Liverpool – the city which built the first council houses in Europe 150 years ago – has been given the green light to construct a new generation of local authority homes for the 21st century.
The Government has confirmed that the local authority can build properties for the first time in more than 30 years, after confirming that it will not need the council to repay the housing debt of £735 million that was written off when the city council transferred the last of its stock to housing associations in the late 2000s.
In a letter to Mayor Joe Anderson, the Minister of State for Housing, Kit Malthouse, writes that he is “pleased to see the ambition and enthusiasm of a city such as Liverpool, in engaging with the urgent process of delivering the new homes that this country needs”.
He adds: “We removed the borrowing caps on the housing revenue account in the Autumn Budget to free up ambitious authorities to begin building again.”
The announcement marks a return to house building for the local authority, which in 1869 embarked on constructing the first council housing in Europe to tackle issues with sanitation and poor health.
St Martin’s Cottages on Ashfield Street in Vauxhall (pictured above), were tenements and survived until 1977 when they were demolished.
The first properties to form part of the council’s housing scheme will be a small number of properties that have been refurbished on Webster Road in Picton.
The council is now working up further plans for an initial phase of houses, which will contribute to the city’s need to develop 30,000 new homes by 2030.
Mayor of Liverpool, Joe Anderson – who grew up in a council property at Kent Gardens near the city centre – said: “Liverpool pioneered public sector housing and my formative years were spent growing up in a council tenement, so I am extremely proud that, 150 years on from the city leading the way on social properties, we are now able to do so again.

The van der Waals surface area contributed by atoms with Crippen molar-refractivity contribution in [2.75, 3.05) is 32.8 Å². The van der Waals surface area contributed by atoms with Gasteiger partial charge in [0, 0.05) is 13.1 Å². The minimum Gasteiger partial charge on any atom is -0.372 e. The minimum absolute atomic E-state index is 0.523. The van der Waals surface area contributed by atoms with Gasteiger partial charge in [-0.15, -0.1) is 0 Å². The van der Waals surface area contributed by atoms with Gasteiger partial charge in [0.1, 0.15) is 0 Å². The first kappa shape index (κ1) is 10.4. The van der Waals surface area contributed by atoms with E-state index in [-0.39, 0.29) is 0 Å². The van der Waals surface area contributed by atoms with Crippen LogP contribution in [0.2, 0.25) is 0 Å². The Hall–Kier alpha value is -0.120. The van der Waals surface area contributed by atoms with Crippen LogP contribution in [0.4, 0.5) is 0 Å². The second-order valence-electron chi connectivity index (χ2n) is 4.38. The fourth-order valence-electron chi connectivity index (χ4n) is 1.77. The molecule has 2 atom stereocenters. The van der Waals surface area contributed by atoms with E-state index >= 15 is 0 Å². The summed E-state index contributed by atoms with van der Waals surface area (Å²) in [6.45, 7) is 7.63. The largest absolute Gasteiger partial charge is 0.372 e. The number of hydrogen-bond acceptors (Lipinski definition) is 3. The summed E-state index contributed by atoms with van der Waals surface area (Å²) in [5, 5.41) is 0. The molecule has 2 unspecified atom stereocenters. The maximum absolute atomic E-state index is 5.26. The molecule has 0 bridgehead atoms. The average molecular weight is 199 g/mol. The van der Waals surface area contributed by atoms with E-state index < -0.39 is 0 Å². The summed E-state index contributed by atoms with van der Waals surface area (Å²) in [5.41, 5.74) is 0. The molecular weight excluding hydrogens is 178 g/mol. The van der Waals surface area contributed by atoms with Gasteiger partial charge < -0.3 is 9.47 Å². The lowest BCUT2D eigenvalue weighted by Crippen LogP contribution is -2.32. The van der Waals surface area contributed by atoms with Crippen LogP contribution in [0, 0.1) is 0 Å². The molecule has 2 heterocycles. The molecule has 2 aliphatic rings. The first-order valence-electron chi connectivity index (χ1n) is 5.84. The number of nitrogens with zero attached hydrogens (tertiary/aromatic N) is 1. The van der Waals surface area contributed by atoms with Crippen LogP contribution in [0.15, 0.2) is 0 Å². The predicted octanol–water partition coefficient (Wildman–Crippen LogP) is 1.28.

“Buying is not for everyone, so it is important that we do what we can to help people in every situation to get the home they deserve, and we need to rebalance the city’s housing market with a wider choice of the homes that people need.
“That is why I have pledged that we will build 10,000 houses, and I want a proportion of them to be council homes for people to rent.
“Affordable, social, properties are desperately needed to make sure nobody is left behind and that is why housing is an integral part of our Inclusive Growth Plan.
“I am really excited that we will be able to build new houses for the first time in more than three decades – in my view they can’t be built fast enough.”
Shadow Secretary for Housing, John Healey MP, said: “Liverpool is at the sharp end of the housing crisis. Everyone knows someone who can’t get the home they need, or aspire to.
“I’m glad to see a city like Liverpool able to build much needed new council houses – made possible by the lifting of the HRA borrowing cap which we have long wanted to see.”
Jo Cutler, Shelter Merseyside Hub Manager, said: “Social homes are what this country wants and what it needs, and Liverpool is no different. The housing emergency has hit the city hard – right now, 240 homeless households are stuck in temporary accommodation – which is why it’s vital the council has the means to provide more safe and secure social homes in the area.
“Every day at Shelter Merseyside, we hear from families experiencing the trauma of homelessness. The impact this has on them, and their children, cannot be overstated. So, it’s good to see Liverpool City Council returning to its roots by taking advantage of its new borrowing capacity to build much-needed social housing. We call on the council to ensure these homes are appropriate and genuinely affordable for the local people who need them.
“Anyone struggling with bad housing or homelessness can contact Shelter Merseyside for free and impartial advice by calling 0344 515 1900. For more information, visit https://england.shelter.org.uk/get_help/local_services/merseyside.”